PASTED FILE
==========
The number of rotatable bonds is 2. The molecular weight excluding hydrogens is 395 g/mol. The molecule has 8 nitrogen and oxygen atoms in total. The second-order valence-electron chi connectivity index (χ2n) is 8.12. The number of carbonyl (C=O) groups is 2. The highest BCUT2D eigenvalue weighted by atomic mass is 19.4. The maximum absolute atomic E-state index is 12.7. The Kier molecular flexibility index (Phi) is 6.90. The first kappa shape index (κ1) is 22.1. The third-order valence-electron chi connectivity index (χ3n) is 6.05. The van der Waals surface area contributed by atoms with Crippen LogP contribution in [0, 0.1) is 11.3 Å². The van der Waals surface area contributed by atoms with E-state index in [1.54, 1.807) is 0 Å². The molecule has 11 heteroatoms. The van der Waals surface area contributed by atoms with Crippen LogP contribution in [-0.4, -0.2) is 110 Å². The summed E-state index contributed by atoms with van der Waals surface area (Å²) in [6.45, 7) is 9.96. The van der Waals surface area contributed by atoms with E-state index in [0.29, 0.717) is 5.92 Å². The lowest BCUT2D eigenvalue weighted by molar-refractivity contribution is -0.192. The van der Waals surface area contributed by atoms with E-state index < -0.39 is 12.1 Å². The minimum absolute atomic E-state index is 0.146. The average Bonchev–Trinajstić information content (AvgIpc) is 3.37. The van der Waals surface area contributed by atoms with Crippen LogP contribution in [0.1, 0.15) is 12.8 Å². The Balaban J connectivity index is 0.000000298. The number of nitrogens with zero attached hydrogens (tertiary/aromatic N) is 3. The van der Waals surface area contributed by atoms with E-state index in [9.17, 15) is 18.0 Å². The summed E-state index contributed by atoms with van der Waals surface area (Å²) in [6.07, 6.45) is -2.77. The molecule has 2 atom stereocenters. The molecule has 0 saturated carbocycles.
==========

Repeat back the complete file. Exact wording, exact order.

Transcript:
The number of rotatable bonds is 2. The molecular weight excluding hydrogens is 395 g/mol. The molecule has 8 nitrogen and oxygen atoms in total. The second-order valence-electron chi connectivity index (χ2n) is 8.12. The number of carbonyl (C=O) groups is 2. The highest BCUT2D eigenvalue weighted by atomic mass is 19.4. The maximum absolute atomic E-state index is 12.7. The Kier molecular flexibility index (Phi) is 6.90. The first kappa shape index (κ1) is 22.1. The third-order valence-electron chi connectivity index (χ3n) is 6.05. The van der Waals surface area contributed by atoms with Crippen LogP contribution in [0, 0.1) is 11.3 Å². The van der Waals surface area contributed by atoms with E-state index in [1.54, 1.807) is 0 Å². The molecule has 11 heteroatoms. The van der Waals surface area contributed by atoms with Crippen LogP contribution in [-0.4, -0.2) is 110 Å². The summed E-state index contributed by atoms with van der Waals surface area (Å²) in [6.45, 7) is 9.96. The van der Waals surface area contributed by atoms with E-state index in [0.29, 0.717) is 5.92 Å². The lowest BCUT2D eigenvalue weighted by molar-refractivity contribution is -0.192. The van der Waals surface area contributed by atoms with E-state index < -0.39 is 12.1 Å². The minimum absolute atomic E-state index is 0.146. The average Bonchev–Trinajstić information content (AvgIpc) is 3.37. The van der Waals surface area contributed by atoms with Crippen LogP contribution in [0.1, 0.15) is 12.8 Å². The Balaban J connectivity index is 0.000000298. The number of nitrogens with zero attached hydrogens (tertiary/aromatic N) is 3. The van der Waals surface area contributed by atoms with E-state index in [9.17, 15) is 18.0 Å². The summed E-state index contributed by atoms with van der Waals surface area (Å²) in [6.07, 6.45) is -2.77. The molecule has 2 atom stereocenters. The molecule has 0 saturated carbocycles.